Business / Tech

At the Tokyo Toy Show, a blend of old and new targets fans of all ages

by Kazuaki Nagata

Staff Writer

Holding a Bluetooth-enabled plastic toy gun with a smartphone attached, players fight virtual enemies appearing on the phone’s screen as it displays real surroundings.

The augmented reality gun battle was on display at the annual International Tokyo Toy Show, which kicked off Thursday as makers try to capture the attention of children and parents by blending new technology and ideas with classic toys and characters.

This is the clear trend at this year’s gadget fair, which brings 153 firms to Tokyo Big Sight in Koto Ward through Sunday.

The high-tech gun battle featured the AR Magic Gun was produced by Tokyo-based Kawada Co.

“If this was just a regular plastic gun, only children would play with it. But since this needs a smartphone, which children generally will need to borrow from their parents, they can play it with their parents,” said Shinichi Yanagida, an official from Kawada’s research and development department.

MegaHouse Corp. is also showing off a mix of old and new with its BotsNew Characters VR Dragon Ball Z, which takes users into the world of the popular “Dragon Ball Z” anime.

The product is a virtual reality headset designed to work with a smartphone. Users can go into an anime scene and fight with aliens, shooting virtual energy beams.

Because last year was said to be the beginning of the VR era, many people became interested in VR but have not had a chance to use it, especially male consumers in their 20s through 40s, said Kohei Takino, who works on the new business creative project team at MegaHouse.

Takino said “Dragon Ball Z” characters were likely to appeal to people in the target age group.

“When they were boys, they must have thought about how they could shoot a Kamehameha wave or being able to fly if they trained hard,” Takino added. “Well, let’s make it happen with the current technology.”

Tomy Co., a Tokyo-based toy-maker, is also incorporating new elements into its popular, long-selling products, such as Plarail train toys and Licca-chan dolls, both of which have been sold for decades.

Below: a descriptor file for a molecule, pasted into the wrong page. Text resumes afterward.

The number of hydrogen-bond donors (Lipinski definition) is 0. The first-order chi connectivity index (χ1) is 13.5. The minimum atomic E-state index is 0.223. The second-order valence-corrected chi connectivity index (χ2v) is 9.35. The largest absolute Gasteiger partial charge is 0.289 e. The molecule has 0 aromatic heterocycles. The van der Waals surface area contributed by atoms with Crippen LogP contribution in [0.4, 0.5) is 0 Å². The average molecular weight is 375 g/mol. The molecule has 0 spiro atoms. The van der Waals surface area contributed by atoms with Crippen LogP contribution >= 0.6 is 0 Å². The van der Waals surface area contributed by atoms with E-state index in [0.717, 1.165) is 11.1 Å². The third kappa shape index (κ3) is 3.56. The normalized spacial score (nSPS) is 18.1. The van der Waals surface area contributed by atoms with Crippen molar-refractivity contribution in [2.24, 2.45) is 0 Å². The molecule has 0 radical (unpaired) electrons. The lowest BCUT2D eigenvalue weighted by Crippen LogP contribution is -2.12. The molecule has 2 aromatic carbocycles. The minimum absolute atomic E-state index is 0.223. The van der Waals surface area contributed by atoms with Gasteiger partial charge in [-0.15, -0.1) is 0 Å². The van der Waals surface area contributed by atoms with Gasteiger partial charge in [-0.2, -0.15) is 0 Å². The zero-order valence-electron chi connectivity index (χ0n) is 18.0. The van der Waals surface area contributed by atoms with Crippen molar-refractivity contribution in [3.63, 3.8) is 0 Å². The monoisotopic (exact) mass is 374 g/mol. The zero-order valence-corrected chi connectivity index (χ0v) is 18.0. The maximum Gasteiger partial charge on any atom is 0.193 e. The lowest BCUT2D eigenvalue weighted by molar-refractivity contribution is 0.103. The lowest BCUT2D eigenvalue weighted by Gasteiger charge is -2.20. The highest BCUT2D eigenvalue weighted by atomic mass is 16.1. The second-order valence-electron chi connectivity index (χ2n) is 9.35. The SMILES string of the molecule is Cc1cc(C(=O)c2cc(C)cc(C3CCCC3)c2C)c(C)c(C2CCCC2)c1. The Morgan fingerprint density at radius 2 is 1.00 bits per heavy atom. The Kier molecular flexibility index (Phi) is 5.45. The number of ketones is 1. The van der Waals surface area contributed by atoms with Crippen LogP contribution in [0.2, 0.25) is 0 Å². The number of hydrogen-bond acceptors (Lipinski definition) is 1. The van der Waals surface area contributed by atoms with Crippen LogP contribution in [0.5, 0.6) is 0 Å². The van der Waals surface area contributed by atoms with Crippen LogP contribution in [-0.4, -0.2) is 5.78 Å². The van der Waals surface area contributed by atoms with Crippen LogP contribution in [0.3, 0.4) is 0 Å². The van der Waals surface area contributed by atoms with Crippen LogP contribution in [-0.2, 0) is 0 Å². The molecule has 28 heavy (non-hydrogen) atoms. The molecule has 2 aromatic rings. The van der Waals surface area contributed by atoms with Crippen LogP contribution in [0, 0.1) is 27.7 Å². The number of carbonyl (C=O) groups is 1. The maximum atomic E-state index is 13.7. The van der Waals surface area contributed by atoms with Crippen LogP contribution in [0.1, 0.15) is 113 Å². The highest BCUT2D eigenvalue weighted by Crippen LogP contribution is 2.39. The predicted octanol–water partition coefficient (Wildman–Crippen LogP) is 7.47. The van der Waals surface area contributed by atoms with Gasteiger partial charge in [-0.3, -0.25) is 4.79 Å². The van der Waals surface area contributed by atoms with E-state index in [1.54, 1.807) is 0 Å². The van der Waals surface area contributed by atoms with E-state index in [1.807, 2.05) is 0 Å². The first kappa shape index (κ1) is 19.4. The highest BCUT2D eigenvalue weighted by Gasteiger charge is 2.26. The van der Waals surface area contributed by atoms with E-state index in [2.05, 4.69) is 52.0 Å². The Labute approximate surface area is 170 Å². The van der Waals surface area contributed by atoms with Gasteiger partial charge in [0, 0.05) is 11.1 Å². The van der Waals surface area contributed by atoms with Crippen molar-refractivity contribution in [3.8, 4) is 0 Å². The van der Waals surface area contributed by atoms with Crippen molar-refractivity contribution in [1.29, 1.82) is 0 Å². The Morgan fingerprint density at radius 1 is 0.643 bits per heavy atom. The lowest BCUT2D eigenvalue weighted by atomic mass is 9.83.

This year, the firm came up with a new Plarail product incorporating the character Thomas the Tank Engine, with the Thomas train able to spray out steam, mimicking a steam engine.

Tomy said it produced a Thomas train in the past that could shoot out steam. It relied on a water tank, and since users could not take the train apart, the tank could get moldy.

But this year’s product doesn’t use a tank. It only needs a very small amount of water and uses ultrasonic technology, which does not heat up the water, making it much easier to take care of and safer for children.

The product won the annual Innovative Toy Award announced earlier this week by the Japan Toy Association.

The company is also introducing a new Licca-chan doll whose hair color can be changed. The material used to make the hair changes color when a special light is cast on it using an included device. The Licca-chan doll series marks its 50th anniversary this year.

While Japan faces a declining birthrate, the domestic toy market saw ¥803.1 in billion sales in fiscal 2016, an increase of 0.3 percent. Sales topped ¥800 billion in 2014 for the first time in 10 years and stayed above that figure for three consecutive years.

In 2014, Toys themed on hit animated films, like “Frozen” and “Yokai Watch,” helped improve sales. Fans from wider generations are also buying toys in recent years, according to the Japan Toy Association.

Although the industry has seen steady sales of character-based toys, including Anpanman and Licca-chan, it is also hoping to boost the popularity of new characters and create new lifelong fans.